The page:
Every year SAR welcomes a new cohort of resident scholars, who spend nine months studying, writing, and participating in the intellectual life of the campus. As usual, the 2019–2020 scholars brought with them a variety of interests and projects, but they came together in their appreciation of the time, the place, and the community they found here.
2020. Edited by Anna L. Boozer, Bleda S. Düring, and Bradley J. Parker
This book demonstrates how archaeological research can contribute to our conceptualization of empires across disciplinary boundaries.
Jason De León, SAR’s 2013–2014 Weatherhead fellow and a 2017 MacArthur fellow, is a professor in the Departments of Anthropology and Chicana/o Studies at the University of California, Los Angeles, and director of the Undocumented Migration Project, a non-profit research-art-education-media collective. I recently spoke with him to learn more about his new exhibition: Hostile Terrain 94.
Almost every week brings an announcement related to the growth of open access in scholarly publishing: new studies, partnerships, and innovations. Over the past six months or so, I have begun my own experiment with open access at SAR Press and chosen one of our classic Advanced Seminar volumes to make openly available on the website: Elites, edited by George Marcus and published in 1983.
Former SAR Weatherhead fellow and director of the Maxwell Museum of Anthropology Carla Sinopoli shares some of the ways she and her staff are supporting patrons during the pandemic and discusses the importance of museums at this time.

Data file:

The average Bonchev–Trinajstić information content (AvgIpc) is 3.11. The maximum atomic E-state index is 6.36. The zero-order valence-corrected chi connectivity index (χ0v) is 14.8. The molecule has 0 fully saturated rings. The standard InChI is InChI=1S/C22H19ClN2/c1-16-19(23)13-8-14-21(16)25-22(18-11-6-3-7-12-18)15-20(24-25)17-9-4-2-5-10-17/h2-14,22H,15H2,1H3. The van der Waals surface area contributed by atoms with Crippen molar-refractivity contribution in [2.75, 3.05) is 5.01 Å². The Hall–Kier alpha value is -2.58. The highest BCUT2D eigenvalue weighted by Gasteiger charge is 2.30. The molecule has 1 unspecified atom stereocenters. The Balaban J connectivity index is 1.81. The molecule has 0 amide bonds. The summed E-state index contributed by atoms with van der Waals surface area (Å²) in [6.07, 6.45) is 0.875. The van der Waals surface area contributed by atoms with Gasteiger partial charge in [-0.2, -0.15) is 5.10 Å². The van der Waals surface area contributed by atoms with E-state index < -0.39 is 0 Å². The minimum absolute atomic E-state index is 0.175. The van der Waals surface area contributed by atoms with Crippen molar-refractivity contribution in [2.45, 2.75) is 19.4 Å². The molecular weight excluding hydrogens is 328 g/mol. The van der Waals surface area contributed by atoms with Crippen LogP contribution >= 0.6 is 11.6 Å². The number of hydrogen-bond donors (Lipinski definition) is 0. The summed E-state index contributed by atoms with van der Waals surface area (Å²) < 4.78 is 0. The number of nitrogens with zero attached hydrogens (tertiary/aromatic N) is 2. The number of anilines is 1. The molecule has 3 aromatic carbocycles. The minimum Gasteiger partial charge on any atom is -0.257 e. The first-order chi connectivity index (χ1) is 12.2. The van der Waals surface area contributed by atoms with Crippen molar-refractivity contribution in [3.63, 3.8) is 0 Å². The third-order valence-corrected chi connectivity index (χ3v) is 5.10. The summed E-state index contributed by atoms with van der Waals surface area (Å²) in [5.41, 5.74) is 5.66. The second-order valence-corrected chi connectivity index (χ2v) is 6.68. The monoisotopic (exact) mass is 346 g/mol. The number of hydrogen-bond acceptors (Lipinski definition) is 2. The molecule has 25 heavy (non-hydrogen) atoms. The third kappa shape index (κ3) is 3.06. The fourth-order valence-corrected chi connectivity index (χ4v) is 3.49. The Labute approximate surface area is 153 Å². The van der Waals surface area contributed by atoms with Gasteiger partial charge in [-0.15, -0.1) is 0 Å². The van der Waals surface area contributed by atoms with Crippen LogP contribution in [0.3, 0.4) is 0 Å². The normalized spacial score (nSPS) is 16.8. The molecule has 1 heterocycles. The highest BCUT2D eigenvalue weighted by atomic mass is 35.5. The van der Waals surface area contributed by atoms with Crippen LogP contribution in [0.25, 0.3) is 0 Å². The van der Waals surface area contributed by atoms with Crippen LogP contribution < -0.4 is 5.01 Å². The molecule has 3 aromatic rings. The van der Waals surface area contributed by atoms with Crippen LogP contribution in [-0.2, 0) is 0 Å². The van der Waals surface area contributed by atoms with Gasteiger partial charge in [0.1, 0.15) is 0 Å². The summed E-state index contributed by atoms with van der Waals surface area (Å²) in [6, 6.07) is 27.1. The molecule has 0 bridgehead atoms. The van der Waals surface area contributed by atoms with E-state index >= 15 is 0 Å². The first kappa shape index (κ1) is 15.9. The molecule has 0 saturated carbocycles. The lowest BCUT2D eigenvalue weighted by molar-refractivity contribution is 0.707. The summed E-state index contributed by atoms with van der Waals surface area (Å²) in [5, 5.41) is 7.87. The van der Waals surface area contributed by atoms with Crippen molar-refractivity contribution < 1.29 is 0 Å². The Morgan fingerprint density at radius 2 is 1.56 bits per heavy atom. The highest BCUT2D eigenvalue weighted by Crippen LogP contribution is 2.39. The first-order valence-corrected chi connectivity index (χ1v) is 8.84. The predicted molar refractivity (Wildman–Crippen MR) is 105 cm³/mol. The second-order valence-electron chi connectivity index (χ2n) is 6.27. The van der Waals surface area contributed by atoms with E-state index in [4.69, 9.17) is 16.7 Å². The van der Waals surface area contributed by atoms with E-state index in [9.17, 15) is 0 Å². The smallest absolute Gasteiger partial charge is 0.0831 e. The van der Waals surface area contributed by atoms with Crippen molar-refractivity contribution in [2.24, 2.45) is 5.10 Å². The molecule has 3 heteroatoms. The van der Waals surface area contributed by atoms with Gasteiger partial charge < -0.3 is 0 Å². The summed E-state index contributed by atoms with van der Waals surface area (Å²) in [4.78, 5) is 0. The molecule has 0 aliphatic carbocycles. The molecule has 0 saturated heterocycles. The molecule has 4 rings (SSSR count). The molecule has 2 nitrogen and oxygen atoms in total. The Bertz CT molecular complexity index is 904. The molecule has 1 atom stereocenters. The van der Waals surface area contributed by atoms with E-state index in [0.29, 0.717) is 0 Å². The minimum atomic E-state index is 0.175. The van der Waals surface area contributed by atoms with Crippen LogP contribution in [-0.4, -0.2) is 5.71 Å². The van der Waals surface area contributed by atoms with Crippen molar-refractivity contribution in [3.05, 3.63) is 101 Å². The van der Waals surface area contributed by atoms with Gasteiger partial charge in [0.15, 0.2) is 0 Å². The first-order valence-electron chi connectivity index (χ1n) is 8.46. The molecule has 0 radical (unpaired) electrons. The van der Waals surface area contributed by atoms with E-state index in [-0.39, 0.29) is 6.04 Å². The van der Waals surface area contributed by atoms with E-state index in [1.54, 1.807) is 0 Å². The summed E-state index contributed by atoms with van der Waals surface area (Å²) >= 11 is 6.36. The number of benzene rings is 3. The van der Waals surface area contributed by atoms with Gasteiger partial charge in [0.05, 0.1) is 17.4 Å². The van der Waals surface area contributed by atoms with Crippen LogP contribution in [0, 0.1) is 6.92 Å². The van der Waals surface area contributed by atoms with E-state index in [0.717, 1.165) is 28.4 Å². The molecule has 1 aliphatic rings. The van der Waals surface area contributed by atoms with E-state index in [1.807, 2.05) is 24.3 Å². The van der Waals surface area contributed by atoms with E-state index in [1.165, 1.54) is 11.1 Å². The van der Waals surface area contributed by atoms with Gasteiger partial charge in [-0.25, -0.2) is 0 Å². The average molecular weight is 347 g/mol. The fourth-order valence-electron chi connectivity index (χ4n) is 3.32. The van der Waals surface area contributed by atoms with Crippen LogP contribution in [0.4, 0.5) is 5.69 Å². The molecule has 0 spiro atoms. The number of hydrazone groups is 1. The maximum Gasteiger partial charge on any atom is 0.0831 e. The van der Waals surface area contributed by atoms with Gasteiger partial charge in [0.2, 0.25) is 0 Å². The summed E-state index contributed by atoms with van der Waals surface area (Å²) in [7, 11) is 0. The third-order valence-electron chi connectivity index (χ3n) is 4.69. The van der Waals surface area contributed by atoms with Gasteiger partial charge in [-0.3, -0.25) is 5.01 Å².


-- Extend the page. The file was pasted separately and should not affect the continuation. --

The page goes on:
Dr. Rashmi Sadana, this year’s Weatherhead fellows at SAR. discusses her project, Gender, Urban Space, and Everyday Life in the Age of the Delhi Metro, 2002–2018 exploring how the metro affects the nearly three million people who use it and how women and men of different classes interact in its newly created spaces.
A selection of this year’s resident scholars—who study everything from ancient drinking practices in Chaco Canyon to the newly built Delhi metro—have recommended the SAR Press books they find most useful, thought provoking, or even just enjoyable. We hope you enjoy them, too.
In addition to canceling, postponing, or livestreaming our in-person public programs until April 30, we have reluctantly decided to close the SAR campus to the public until further notice.
We understand that your mailboxes are flooded with messages about responses to Covid-19 and it can seem overwhelming. But now is a good time to reflect and find new ways to engage with one another. So we can’t engage in-person? Let’s connect from home. Here are several ways you can continue to be part of the SAR community from afar.